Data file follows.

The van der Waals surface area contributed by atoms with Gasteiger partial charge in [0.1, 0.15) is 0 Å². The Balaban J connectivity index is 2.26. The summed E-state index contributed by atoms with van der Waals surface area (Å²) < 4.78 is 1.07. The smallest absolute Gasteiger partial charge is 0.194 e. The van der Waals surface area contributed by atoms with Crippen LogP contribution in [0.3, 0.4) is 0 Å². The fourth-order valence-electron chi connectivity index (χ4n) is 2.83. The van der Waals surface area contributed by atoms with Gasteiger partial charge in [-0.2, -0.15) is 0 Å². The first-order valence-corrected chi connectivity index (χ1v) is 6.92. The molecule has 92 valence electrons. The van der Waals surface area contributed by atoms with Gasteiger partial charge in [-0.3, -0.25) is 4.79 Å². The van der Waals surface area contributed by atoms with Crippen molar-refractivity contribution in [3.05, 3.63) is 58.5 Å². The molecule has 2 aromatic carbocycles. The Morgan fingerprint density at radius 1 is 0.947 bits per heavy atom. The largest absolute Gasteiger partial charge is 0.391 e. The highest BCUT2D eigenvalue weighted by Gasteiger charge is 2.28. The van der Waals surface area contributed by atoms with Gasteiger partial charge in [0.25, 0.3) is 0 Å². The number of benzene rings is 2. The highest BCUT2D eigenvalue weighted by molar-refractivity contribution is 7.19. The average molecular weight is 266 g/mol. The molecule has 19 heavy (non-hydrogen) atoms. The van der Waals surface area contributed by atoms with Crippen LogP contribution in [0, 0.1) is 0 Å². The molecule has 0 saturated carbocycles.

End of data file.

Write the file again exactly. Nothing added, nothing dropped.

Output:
The van der Waals surface area contributed by atoms with Gasteiger partial charge in [0.1, 0.15) is 0 Å². The Balaban J connectivity index is 2.26. The summed E-state index contributed by atoms with van der Waals surface area (Å²) < 4.78 is 1.07. The smallest absolute Gasteiger partial charge is 0.194 e. The van der Waals surface area contributed by atoms with Crippen LogP contribution in [0.3, 0.4) is 0 Å². The fourth-order valence-electron chi connectivity index (χ4n) is 2.83. The van der Waals surface area contributed by atoms with Gasteiger partial charge in [-0.2, -0.15) is 0 Å². The first-order valence-corrected chi connectivity index (χ1v) is 6.92. The molecule has 92 valence electrons. The van der Waals surface area contributed by atoms with Gasteiger partial charge in [-0.3, -0.25) is 4.79 Å². The van der Waals surface area contributed by atoms with Crippen molar-refractivity contribution in [3.05, 3.63) is 58.5 Å². The molecule has 2 aromatic carbocycles. The Morgan fingerprint density at radius 1 is 0.947 bits per heavy atom. The largest absolute Gasteiger partial charge is 0.391 e. The highest BCUT2D eigenvalue weighted by Gasteiger charge is 2.28. The van der Waals surface area contributed by atoms with Gasteiger partial charge in [0.25, 0.3) is 0 Å². The number of benzene rings is 2. The highest BCUT2D eigenvalue weighted by molar-refractivity contribution is 7.19. The average molecular weight is 266 g/mol. The molecule has 19 heavy (non-hydrogen) atoms. The van der Waals surface area contributed by atoms with Crippen LogP contribution in [0, 0.1) is 0 Å². The molecule has 0 saturated carbocycles.